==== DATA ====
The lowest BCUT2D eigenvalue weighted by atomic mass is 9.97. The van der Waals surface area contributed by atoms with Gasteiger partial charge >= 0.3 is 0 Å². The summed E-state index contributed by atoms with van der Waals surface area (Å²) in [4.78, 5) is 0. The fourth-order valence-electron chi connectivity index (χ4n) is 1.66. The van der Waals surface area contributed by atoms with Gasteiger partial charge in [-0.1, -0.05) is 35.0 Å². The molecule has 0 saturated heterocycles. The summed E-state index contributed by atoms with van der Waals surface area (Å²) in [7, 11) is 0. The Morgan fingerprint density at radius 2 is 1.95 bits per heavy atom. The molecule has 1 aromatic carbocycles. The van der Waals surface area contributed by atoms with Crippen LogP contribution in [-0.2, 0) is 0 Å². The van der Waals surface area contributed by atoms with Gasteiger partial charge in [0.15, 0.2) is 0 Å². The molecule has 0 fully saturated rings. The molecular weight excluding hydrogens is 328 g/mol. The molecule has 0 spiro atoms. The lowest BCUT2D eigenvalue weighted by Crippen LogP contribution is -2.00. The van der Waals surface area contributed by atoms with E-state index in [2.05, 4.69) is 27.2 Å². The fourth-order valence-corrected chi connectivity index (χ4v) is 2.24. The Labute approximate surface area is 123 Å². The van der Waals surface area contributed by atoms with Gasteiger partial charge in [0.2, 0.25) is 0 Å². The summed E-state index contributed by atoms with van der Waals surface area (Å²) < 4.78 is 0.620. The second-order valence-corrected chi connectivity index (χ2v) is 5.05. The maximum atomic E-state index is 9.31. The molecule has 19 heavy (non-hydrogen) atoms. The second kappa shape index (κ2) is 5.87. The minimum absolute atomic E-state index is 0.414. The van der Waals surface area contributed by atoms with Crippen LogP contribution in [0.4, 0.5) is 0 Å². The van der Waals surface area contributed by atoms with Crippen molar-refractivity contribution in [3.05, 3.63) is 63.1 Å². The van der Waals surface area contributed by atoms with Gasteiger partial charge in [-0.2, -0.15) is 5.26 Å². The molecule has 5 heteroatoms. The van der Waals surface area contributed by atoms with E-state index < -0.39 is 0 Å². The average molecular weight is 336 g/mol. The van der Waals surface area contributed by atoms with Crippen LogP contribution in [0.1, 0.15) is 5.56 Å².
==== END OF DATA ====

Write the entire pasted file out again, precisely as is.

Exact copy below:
The lowest BCUT2D eigenvalue weighted by atomic mass is 9.97. The van der Waals surface area contributed by atoms with Gasteiger partial charge >= 0.3 is 0 Å². The summed E-state index contributed by atoms with van der Waals surface area (Å²) in [4.78, 5) is 0. The fourth-order valence-electron chi connectivity index (χ4n) is 1.66. The van der Waals surface area contributed by atoms with Gasteiger partial charge in [-0.1, -0.05) is 35.0 Å². The molecule has 0 saturated heterocycles. The summed E-state index contributed by atoms with van der Waals surface area (Å²) in [7, 11) is 0. The Morgan fingerprint density at radius 2 is 1.95 bits per heavy atom. The molecule has 1 aromatic carbocycles. The van der Waals surface area contributed by atoms with Crippen LogP contribution in [-0.2, 0) is 0 Å². The van der Waals surface area contributed by atoms with Gasteiger partial charge in [0.15, 0.2) is 0 Å². The molecule has 0 fully saturated rings. The molecular weight excluding hydrogens is 328 g/mol. The molecule has 0 spiro atoms. The lowest BCUT2D eigenvalue weighted by Crippen LogP contribution is -2.00. The van der Waals surface area contributed by atoms with E-state index in [2.05, 4.69) is 27.2 Å². The fourth-order valence-corrected chi connectivity index (χ4v) is 2.24. The Labute approximate surface area is 123 Å². The van der Waals surface area contributed by atoms with Gasteiger partial charge in [0.2, 0.25) is 0 Å². The summed E-state index contributed by atoms with van der Waals surface area (Å²) < 4.78 is 0.620. The second-order valence-corrected chi connectivity index (χ2v) is 5.05. The maximum atomic E-state index is 9.31. The molecule has 19 heavy (non-hydrogen) atoms. The second kappa shape index (κ2) is 5.87. The minimum absolute atomic E-state index is 0.414. The van der Waals surface area contributed by atoms with Crippen LogP contribution in [0.4, 0.5) is 0 Å². The van der Waals surface area contributed by atoms with Crippen molar-refractivity contribution in [3.05, 3.63) is 63.1 Å². The van der Waals surface area contributed by atoms with Gasteiger partial charge in [-0.2, -0.15) is 5.26 Å². The molecule has 5 heteroatoms. The van der Waals surface area contributed by atoms with E-state index < -0.39 is 0 Å². The average molecular weight is 336 g/mol. The van der Waals surface area contributed by atoms with Crippen LogP contribution in [0.1, 0.15) is 5.56 Å².